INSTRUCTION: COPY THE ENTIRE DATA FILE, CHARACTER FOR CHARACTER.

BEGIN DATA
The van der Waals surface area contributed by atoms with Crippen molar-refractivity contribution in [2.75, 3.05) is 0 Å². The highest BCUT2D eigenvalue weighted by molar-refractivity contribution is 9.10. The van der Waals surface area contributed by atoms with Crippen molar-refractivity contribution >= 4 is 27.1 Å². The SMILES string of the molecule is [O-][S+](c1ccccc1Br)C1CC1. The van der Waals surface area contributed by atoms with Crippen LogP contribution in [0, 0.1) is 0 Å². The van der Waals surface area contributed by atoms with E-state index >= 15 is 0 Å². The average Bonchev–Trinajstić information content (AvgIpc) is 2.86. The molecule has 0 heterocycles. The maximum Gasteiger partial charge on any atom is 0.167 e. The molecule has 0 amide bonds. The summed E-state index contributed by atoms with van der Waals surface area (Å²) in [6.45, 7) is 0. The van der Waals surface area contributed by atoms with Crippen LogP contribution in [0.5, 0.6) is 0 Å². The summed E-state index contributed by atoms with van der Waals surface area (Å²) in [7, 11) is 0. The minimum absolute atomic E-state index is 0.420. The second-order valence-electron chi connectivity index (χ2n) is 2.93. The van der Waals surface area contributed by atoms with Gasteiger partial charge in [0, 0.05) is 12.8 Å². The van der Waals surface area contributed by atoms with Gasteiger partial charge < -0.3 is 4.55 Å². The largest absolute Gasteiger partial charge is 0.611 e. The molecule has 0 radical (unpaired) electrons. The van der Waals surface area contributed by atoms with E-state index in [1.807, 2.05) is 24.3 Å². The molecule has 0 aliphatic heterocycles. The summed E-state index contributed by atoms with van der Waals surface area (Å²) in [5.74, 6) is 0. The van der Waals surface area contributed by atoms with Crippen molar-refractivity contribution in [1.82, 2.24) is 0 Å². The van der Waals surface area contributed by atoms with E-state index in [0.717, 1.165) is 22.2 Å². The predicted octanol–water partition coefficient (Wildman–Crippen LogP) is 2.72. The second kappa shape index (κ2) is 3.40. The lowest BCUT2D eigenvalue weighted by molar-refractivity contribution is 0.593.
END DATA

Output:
The van der Waals surface area contributed by atoms with Crippen molar-refractivity contribution in [2.75, 3.05) is 0 Å². The highest BCUT2D eigenvalue weighted by molar-refractivity contribution is 9.10. The van der Waals surface area contributed by atoms with Crippen molar-refractivity contribution >= 4 is 27.1 Å². The SMILES string of the molecule is [O-][S+](c1ccccc1Br)C1CC1. The van der Waals surface area contributed by atoms with Crippen LogP contribution in [0, 0.1) is 0 Å². The van der Waals surface area contributed by atoms with E-state index >= 15 is 0 Å². The average Bonchev–Trinajstić information content (AvgIpc) is 2.86. The molecule has 0 heterocycles. The maximum Gasteiger partial charge on any atom is 0.167 e. The molecule has 0 amide bonds. The summed E-state index contributed by atoms with van der Waals surface area (Å²) in [6.45, 7) is 0. The van der Waals surface area contributed by atoms with Crippen LogP contribution in [0.5, 0.6) is 0 Å². The summed E-state index contributed by atoms with van der Waals surface area (Å²) in [7, 11) is 0. The minimum absolute atomic E-state index is 0.420. The second-order valence-electron chi connectivity index (χ2n) is 2.93. The van der Waals surface area contributed by atoms with Gasteiger partial charge in [0, 0.05) is 12.8 Å². The van der Waals surface area contributed by atoms with Gasteiger partial charge < -0.3 is 4.55 Å². The largest absolute Gasteiger partial charge is 0.611 e. The molecule has 0 radical (unpaired) electrons. The van der Waals surface area contributed by atoms with E-state index in [1.807, 2.05) is 24.3 Å². The molecule has 0 aliphatic heterocycles. The summed E-state index contributed by atoms with van der Waals surface area (Å²) in [5.74, 6) is 0. The van der Waals surface area contributed by atoms with Crippen molar-refractivity contribution in [1.82, 2.24) is 0 Å². The van der Waals surface area contributed by atoms with E-state index in [0.717, 1.165) is 22.2 Å². The predicted octanol–water partition coefficient (Wildman–Crippen LogP) is 2.72. The second kappa shape index (κ2) is 3.40. The lowest BCUT2D eigenvalue weighted by molar-refractivity contribution is 0.593.